‘We don't need directives," says Tony Aquilio. He's principal at Penn-Trafford High School, in a school district east of the city, where they've tired of having Washington tell them what to serve in the cafeteria: The school board there voted April 11 to opt out of the National School Lunch Program. Aquilio explains that instead of feeding students the limited menu approved by the federal government, he wants to give students the skills to make their own healthy eating choices: "We need to trust them to do that."
Trusting students and even school administrators to figure out healthy meals on their own isn't exactly what the National School Lunch Program is all about. The program, administered by the U.S. Department of Agriculture, issues mandates and then punishes schools that don't meet the standards the bureaucrats set. And those standards keep getting stricter: In 2010, Washington put new calorie, sodium, sugar, and fat limits in place.
School lunches are just one of the child nutrition programs administered by the USDA. And as the Washington Free Beacon has reported, the department is proposing new rules for the programs, rules to be enforced with fines and other punishments. The USDA says it is "proposing to establish criteria for assessments against State agencies and program operators who jeopardize the integrity of any Child Nutrition Program." In plain English, "assessments" means "fines." The government's proposal also threatens "eliminating cost-reimbursement."
Cost reimbursements have been both a carrot and a stick. When first lady Michelle Obama championed rewriting the old school lunch menus along new and improved nutritional guidelines, the idea was to limit portion size and increase kids' consumption of fruits and vegetables. To encourage school districts to participate in the program, the government increased the amount it would reimburse schools per meal and increased, as well, the number of children eligible for reduced-price and free lunches. The reimbursements were offered as a way schools could offset the cost of the new and more expensive menus. But once those reimbursements are built into their budgets, schools are that much more bound by federal mandates, because they can't risk losing the subsidies.
And so the mandates get even more onerous. In 2014, the USDA enacted "Smart Snacks in Schools" rules that set nutrition guidelines for any foods offered at school—whether part of the lunch program or not. The rules specified breads be at least half whole-grain. Fat could account for no more than 35 percent of calories. And there are limits on calories, along with restrictions on salt and sugars.
The trouble with the mandates isn't that schools have trouble making the meals, but the fact that kids don't like them very much.
That might not have mattered as much if the USDA hadn't been reducing the reimbursements that had made the program attractive to schools in the first place. But add to the losses of reimbursements the losses because kids won't buy the food being offered, and the program looks less and less attractive. Penn-Trafford business manager Brett Lago told the Pittsburgh Tribune-Review that the district has been losing about $20,000 per year because of low student participation in the lunch program. "We are not in this to make a profit," Lago said. "Our goal is to break even as possible." The program is wasteful, he said, requiring students to take fruits and vegetables they don't want.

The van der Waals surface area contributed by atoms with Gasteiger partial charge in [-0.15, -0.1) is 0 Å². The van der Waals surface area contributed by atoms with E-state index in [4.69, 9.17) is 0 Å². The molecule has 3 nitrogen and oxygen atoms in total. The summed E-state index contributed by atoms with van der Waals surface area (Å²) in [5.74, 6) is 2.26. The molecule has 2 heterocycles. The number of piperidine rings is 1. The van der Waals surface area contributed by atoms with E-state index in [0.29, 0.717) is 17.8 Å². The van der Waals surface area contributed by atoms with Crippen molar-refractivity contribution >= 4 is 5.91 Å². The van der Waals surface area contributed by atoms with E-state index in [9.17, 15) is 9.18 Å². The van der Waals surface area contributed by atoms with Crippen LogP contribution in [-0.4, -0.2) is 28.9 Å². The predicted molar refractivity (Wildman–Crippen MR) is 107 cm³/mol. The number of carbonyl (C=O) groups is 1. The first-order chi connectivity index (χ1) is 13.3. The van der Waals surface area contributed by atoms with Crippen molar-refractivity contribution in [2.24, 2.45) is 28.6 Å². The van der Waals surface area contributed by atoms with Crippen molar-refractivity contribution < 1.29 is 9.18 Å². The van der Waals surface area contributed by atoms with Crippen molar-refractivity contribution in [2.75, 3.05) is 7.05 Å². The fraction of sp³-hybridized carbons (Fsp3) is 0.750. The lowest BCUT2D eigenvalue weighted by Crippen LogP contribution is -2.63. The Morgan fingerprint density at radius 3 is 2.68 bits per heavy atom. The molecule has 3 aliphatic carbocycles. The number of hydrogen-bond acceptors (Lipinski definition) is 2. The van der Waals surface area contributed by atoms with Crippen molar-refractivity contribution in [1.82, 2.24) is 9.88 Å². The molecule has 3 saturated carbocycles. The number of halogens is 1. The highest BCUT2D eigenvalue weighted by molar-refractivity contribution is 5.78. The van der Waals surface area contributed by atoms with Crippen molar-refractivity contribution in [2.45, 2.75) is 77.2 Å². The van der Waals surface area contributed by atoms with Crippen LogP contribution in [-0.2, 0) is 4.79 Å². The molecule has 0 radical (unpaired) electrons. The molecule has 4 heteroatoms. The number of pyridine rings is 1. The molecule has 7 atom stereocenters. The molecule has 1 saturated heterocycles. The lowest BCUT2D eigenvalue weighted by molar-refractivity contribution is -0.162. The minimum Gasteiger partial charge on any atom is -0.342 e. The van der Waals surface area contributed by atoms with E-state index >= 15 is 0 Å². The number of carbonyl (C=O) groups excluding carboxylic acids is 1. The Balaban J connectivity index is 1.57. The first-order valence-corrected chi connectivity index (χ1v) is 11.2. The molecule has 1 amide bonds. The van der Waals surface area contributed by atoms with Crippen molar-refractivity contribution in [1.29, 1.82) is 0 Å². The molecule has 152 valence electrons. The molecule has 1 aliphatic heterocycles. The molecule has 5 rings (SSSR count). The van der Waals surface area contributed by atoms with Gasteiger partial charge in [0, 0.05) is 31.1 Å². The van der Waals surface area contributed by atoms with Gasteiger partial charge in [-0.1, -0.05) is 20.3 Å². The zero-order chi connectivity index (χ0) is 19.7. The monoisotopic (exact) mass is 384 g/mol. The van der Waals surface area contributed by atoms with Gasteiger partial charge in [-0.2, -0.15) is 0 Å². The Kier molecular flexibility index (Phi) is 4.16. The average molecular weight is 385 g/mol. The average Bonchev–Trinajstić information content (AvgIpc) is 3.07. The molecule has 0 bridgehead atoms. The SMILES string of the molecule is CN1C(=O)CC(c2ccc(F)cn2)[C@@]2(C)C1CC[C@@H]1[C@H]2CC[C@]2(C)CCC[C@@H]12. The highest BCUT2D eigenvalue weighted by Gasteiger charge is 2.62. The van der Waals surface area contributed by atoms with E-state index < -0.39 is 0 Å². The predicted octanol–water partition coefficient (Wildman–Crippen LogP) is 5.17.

And it's students who have been behind the effort to get government out of the kitchen: Five-hundred students—40 percent of the Penn-Trafford High School population—signed a petition to opt out of the school lunch program. Federal guidelines "are very counterproductive to what they are trying to achieve," Lago told the Pittsburgh Tribune-Review. Students know when their choices are being limited and they've been voting their displeasure for some time by not buying school lunches. As at Penn-Trafford, there are public schools in California, New York, Kentucky, and Illinois that have chosen to step away from the USDA lunch program.
Opting out isn't without cost: Penn-Trafford stands to lose $100,000 in federal subsidies. The school hopes it will make up the difference if students, tempted by food they actually want to eat, buy lunch more often. The current food service provider says it can keep costs low even as it offers more choices to the high schoolers. "There will still be plenty of healthy options for students," said Robin Duff of Aramark, the district's food service director.
Schools with greater numbers of low-income and poor students are no happier with the menus that have been forced on them and might like to follow Penn-Trafford's lead. But they don't have the luxury of giving up the subsidies.
For Principal Aquilio it comes back to education and trust. Students at Penn-Trafford "are going to be making choices at other meals, dinner and on the weekends, and we want them to make good decisions all the time." He has a word of encouragement for those thinking of opting out of the federal school lunch program. "Other schools can do the same thing," he says, and "trust their students to make good choices."
Abby W. Schachter is author of No Child Left Alone: Getting the Government Out of Parenting, to be published by Encounter Books in August.